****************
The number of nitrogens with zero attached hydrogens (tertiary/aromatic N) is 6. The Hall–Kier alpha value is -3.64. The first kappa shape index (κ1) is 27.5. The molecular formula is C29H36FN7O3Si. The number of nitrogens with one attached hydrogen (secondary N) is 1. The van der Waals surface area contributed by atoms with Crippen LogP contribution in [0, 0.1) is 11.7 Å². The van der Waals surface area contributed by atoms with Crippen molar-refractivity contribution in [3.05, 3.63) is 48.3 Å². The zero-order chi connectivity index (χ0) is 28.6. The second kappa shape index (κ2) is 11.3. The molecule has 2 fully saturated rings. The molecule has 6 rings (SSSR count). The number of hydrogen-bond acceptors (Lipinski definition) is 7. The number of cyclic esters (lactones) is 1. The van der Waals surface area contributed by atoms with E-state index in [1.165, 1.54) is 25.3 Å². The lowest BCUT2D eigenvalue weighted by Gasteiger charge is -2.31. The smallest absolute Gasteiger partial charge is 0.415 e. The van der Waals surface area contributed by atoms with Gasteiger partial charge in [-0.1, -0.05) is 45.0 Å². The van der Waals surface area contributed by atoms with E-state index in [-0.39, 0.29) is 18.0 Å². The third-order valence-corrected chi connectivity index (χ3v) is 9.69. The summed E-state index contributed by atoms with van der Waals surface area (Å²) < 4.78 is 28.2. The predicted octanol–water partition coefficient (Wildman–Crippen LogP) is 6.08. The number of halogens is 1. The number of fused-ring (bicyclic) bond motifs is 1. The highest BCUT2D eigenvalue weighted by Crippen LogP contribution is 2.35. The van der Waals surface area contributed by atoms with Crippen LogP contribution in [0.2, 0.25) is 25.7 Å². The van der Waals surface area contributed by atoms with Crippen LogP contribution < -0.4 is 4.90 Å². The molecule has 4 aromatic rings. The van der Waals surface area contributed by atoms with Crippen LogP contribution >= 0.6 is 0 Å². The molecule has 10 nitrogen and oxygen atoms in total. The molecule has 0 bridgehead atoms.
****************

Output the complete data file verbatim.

The number of nitrogens with zero attached hydrogens (tertiary/aromatic N) is 6. The Hall–Kier alpha value is -3.64. The first kappa shape index (κ1) is 27.5. The molecular formula is C29H36FN7O3Si. The number of nitrogens with one attached hydrogen (secondary N) is 1. The van der Waals surface area contributed by atoms with Crippen LogP contribution in [0, 0.1) is 11.7 Å². The van der Waals surface area contributed by atoms with Crippen molar-refractivity contribution in [3.05, 3.63) is 48.3 Å². The zero-order chi connectivity index (χ0) is 28.6. The second kappa shape index (κ2) is 11.3. The molecule has 2 fully saturated rings. The molecule has 6 rings (SSSR count). The number of hydrogen-bond acceptors (Lipinski definition) is 7. The number of cyclic esters (lactones) is 1. The van der Waals surface area contributed by atoms with E-state index in [1.165, 1.54) is 25.3 Å². The lowest BCUT2D eigenvalue weighted by Gasteiger charge is -2.31. The smallest absolute Gasteiger partial charge is 0.415 e. The van der Waals surface area contributed by atoms with Gasteiger partial charge in [-0.1, -0.05) is 45.0 Å². The van der Waals surface area contributed by atoms with E-state index in [-0.39, 0.29) is 18.0 Å². The third-order valence-corrected chi connectivity index (χ3v) is 9.69. The summed E-state index contributed by atoms with van der Waals surface area (Å²) < 4.78 is 28.2. The predicted octanol–water partition coefficient (Wildman–Crippen LogP) is 6.08. The number of halogens is 1. The number of fused-ring (bicyclic) bond motifs is 1. The highest BCUT2D eigenvalue weighted by Crippen LogP contribution is 2.35. The van der Waals surface area contributed by atoms with Crippen LogP contribution in [0.2, 0.25) is 25.7 Å². The van der Waals surface area contributed by atoms with Crippen LogP contribution < -0.4 is 4.90 Å². The molecule has 4 aromatic rings. The van der Waals surface area contributed by atoms with Crippen LogP contribution >= 0.6 is 0 Å². The molecule has 10 nitrogen and oxygen atoms in total. The molecule has 0 bridgehead atoms.